Mid-Summer Deadheading…and Other July Garden Touchups

Mid-Summer Deadheading…and Other July Garden Touchups

Many people expect to be able to stop all work in their yards and gardens in July and August…with the exception of lawn mowing, of course. But there are some plants that will perform better, and look more attractive, if you spend some time doing a bit of cleanup in early July. There are also other garden tasks that will improve your yards performance.

Deadheading: This is merely the practice of clipping off old flowers to stimulate the growth of new foliage and blossoms. Roses can be deadheaded now, and you don’t have to clip anywhere special…just cut off the dried flowers or seed pods. The myth about cutting above a set of 5 leaflets is just that: a myth. Pink flowering spirea should also be deadheaded. You can cut off old flowers using a pruners, hedge shears or an electric shearing tool. In the perennial garden deadhead any plant that flowered before June 30th including: salvia, baptisia, nepeta, peonies, coral bells, oxeye daisies, bleeding heart and penstemon. As an alternative to deadheading, salvia, nepeta and penstemon can be cut to the ground.

Planting: Adding annuals in July is desirable because they will provide three to four months of color. This is especially welcome if many of your perennials flower in spring or early summer, or if you have large areas of brown bark mulch in between other plants. Tip for success: mix some time-release fertilizer into the area where your annuals will be planted so they will be automatically fed for the rest of the summer.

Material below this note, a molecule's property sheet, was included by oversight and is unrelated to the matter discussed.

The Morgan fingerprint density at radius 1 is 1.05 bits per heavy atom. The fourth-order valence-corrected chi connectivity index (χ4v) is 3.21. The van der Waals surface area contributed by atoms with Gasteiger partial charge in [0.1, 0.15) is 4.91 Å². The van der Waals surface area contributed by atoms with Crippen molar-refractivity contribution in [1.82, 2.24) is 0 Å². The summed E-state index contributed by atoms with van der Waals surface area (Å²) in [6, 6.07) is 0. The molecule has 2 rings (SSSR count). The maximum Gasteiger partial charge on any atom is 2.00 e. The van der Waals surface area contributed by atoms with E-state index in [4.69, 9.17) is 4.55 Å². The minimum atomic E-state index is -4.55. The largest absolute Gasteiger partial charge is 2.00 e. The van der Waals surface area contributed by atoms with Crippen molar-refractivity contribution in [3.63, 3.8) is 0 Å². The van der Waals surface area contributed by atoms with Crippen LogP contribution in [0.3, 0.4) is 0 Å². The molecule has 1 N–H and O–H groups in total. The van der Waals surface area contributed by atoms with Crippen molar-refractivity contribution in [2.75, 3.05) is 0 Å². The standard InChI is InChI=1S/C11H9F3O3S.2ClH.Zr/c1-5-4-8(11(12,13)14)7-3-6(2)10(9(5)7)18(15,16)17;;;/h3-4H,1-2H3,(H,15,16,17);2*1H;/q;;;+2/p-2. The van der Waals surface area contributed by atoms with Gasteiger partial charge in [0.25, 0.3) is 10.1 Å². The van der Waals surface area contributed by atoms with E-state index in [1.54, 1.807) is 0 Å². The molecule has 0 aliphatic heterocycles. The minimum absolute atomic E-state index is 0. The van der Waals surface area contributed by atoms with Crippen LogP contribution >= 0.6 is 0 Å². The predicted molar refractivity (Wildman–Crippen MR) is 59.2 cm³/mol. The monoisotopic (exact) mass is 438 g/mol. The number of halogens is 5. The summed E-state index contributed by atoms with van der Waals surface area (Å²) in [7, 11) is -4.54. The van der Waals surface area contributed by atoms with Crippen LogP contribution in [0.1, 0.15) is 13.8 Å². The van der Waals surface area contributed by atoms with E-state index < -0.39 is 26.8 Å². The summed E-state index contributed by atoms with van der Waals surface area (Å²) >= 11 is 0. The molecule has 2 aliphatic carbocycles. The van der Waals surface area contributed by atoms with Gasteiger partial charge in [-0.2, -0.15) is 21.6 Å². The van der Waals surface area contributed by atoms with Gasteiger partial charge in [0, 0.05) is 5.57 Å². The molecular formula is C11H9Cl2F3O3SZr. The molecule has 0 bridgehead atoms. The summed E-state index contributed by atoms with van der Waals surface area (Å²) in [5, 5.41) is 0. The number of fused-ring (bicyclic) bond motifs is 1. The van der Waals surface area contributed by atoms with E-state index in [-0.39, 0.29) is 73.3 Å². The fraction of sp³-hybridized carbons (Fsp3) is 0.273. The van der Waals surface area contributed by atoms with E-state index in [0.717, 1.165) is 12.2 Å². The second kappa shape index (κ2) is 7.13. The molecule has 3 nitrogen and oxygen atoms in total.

Watering: Deeply less often is best for all plants. Do NOT rely on an irrigation system that only comes on for 15 minutes at a time…that kind of watering merely dampens the first couple of inches of mulch and soil. Do NOT hand water in your veggie garden…use a soaker hose or sprinkler so that the soil gets moistened deeply. A deep soaking promotes the growth of deep root systems, and this makes for stronger, healthier plants.

Fertilizing: If you think your plants need a mid-summer feed, by all means apply the fertilizer of your choice. If you pick a synthetic fertilizer be sure the plants are well watered and hydrated before application. An organic fertilizer applied now will be available to the plants in mid-August.

Cutting three to six inches off the stems of pink-flowering spireas will improve the appearance of the shrubs and promote new growth. If your spireas didn't get cut back in the spring you can take as much as six to eight inches off now.

Cutting three to six inches off the stems of pink-flowering spireas will improve the appearance of the shrubs and promote new growth. If your spireas didn’t get cut back in the spring you can take as much as six to eight inches off now. When deadheaded in early July the plants will flower again.

Early July is the time to deadhead roses. Even the shrub roses that are good about repeat flowering (Knockout, Drift, Oso Easy, Flower Carpet, Home run, and The Fairy, for example) will produce a second round of flowers earlier when deadheaded.

Early July is the time to deadhead roses. Even the shrub roses that are good about repeat flowering (Knockout, Drift, Oso Easy, Flower Carpet, Home run, and The Fairy, for example) will produce a second round of flowers earlier when deadheaded.

2 Comments

  1. Brenda Popeo on July 23, 2014 at 10:15 am

    Is it too late to plant a flower garden?

    • CLFornari on July 23, 2014 at 4:19 pm

      No! A garden planted now has a good amount of time for perennials and shrubs to get established. And plenty of time for you to enjoy the flowers.

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